George Ellison and colleagues from UJ's academic development and support division had access to unreleased SA data from the latest Afrobarometer survey, conducted in 1,381 households in May and June 2021.
Reporting their findings in a preprint that has not yet been peer-reviewed, they said respondents living in shacks were much more likely to say they had not been able to comply with lockdown restrictions or had found it difficult to do so.
Many of them did not have access to an indoor toilet, for example, and had to mingle with neighbours while making their way to communal toilets.
“There is little evidence that the SA authorities sought to work with them to develop alternatives to lockdown restrictions that are at best impracticable and at worst punitive for those who rely on casual, flexible, informal and opportunistic sources of in-person (as opposed to virtual or online) work,” said Ellison and his colleagues.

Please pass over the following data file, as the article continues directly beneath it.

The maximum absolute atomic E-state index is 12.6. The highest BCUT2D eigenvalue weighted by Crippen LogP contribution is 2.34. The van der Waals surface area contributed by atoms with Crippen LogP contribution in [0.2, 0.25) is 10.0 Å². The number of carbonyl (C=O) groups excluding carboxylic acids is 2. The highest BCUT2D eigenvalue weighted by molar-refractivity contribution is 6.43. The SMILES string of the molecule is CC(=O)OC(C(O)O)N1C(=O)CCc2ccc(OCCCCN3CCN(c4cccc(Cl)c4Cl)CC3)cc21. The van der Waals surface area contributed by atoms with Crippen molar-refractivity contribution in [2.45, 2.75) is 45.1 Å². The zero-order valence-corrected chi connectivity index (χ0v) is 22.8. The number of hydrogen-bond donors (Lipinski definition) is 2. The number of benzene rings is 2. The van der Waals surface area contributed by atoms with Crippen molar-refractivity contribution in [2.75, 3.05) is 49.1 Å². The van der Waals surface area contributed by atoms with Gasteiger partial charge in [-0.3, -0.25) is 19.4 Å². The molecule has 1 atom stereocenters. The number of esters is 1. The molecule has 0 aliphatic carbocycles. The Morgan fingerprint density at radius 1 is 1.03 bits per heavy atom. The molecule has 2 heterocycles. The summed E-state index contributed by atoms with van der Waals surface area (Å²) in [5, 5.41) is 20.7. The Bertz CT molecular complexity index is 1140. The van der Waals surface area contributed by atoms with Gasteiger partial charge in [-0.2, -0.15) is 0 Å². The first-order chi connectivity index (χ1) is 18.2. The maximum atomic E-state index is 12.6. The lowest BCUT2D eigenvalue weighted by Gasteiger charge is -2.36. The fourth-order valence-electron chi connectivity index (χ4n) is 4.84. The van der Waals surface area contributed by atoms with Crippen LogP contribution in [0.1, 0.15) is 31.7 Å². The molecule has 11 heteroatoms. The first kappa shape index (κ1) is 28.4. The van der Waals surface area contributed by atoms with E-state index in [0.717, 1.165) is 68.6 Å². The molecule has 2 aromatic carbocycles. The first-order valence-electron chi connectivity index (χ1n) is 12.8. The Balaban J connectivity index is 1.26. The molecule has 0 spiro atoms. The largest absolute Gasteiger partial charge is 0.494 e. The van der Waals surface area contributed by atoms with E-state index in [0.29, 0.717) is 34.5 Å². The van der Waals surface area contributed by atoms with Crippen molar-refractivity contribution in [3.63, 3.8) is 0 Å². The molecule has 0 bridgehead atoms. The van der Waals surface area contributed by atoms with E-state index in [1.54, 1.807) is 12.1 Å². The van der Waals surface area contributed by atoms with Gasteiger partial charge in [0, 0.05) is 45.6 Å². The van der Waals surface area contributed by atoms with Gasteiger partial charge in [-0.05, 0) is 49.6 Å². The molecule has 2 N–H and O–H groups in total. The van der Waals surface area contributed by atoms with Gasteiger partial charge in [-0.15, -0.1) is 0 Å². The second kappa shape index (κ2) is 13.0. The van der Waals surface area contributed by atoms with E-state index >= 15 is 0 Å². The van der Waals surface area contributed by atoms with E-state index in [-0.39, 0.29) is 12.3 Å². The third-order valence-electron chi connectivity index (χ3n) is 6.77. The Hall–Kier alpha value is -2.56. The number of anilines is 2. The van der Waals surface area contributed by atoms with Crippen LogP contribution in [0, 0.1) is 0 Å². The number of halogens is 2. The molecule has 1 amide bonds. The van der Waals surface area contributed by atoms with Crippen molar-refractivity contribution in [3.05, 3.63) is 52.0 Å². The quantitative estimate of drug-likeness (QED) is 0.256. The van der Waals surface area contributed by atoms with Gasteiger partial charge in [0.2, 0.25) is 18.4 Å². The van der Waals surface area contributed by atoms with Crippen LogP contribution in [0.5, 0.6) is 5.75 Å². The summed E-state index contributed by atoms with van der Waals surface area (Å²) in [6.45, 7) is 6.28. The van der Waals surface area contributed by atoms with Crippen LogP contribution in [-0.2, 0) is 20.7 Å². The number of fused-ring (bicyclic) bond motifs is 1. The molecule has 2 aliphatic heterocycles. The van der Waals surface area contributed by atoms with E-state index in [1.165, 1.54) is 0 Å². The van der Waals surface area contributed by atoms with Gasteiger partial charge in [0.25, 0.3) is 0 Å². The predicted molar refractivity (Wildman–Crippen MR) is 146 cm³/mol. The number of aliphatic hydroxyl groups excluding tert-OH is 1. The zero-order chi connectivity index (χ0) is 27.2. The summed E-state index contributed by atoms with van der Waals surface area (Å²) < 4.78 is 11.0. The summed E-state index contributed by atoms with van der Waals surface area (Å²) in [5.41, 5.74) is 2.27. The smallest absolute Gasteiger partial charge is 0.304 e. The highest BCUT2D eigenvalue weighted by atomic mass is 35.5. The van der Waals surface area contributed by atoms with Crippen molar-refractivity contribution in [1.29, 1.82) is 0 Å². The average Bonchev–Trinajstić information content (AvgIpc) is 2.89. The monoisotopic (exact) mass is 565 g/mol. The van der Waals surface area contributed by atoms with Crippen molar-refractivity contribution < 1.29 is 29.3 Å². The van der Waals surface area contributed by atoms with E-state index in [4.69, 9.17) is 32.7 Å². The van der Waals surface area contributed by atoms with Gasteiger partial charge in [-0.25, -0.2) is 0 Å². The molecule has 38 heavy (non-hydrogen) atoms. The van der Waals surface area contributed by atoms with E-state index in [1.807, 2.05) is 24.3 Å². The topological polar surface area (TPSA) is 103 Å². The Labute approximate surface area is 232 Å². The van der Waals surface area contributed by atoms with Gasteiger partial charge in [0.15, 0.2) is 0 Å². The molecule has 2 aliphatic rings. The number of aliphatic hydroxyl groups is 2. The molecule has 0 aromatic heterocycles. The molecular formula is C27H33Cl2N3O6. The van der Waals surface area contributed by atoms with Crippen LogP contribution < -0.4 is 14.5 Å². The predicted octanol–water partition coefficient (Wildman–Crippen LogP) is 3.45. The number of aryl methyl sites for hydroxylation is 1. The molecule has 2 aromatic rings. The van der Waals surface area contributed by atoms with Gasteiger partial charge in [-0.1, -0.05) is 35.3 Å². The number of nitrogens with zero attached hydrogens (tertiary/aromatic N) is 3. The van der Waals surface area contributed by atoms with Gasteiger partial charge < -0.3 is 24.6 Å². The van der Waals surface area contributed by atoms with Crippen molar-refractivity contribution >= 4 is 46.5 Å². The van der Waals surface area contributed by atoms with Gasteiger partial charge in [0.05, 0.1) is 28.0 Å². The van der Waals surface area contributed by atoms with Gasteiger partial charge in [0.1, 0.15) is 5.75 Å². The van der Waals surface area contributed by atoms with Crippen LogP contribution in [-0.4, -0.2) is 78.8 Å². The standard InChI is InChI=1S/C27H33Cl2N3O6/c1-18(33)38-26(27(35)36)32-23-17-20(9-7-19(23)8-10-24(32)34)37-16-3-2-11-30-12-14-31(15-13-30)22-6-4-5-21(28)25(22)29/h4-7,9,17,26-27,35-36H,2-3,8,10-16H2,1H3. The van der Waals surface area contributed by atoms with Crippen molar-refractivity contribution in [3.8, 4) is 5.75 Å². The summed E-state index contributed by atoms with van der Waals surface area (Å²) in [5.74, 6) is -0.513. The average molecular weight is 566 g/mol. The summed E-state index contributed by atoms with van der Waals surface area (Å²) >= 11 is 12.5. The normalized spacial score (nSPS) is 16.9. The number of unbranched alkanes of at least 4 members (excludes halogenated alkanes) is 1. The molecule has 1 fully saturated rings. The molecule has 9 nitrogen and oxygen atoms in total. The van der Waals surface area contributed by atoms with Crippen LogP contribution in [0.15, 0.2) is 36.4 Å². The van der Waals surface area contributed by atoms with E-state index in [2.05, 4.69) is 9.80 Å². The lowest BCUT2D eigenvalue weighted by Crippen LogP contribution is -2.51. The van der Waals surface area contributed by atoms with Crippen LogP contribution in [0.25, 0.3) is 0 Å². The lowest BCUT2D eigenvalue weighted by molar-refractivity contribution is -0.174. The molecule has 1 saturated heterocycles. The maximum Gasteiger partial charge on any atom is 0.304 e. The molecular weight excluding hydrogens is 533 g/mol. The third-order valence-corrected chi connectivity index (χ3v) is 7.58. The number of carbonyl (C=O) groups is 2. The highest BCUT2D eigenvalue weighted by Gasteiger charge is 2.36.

This also applied to “those living in contexts where space is at a premium, and where access to clean water, toilet facilities and food necessitate levels of social interaction that require them to breach such restrictions”.
The researchers added: “It is frankly astonishing that the constraints these households face were overlooked.
“The extraordinary disconnect between what policymakers expect and what shack dwellers can achieve has led to withering attacks on SA’s emergency response to the Covid-19 pandemic.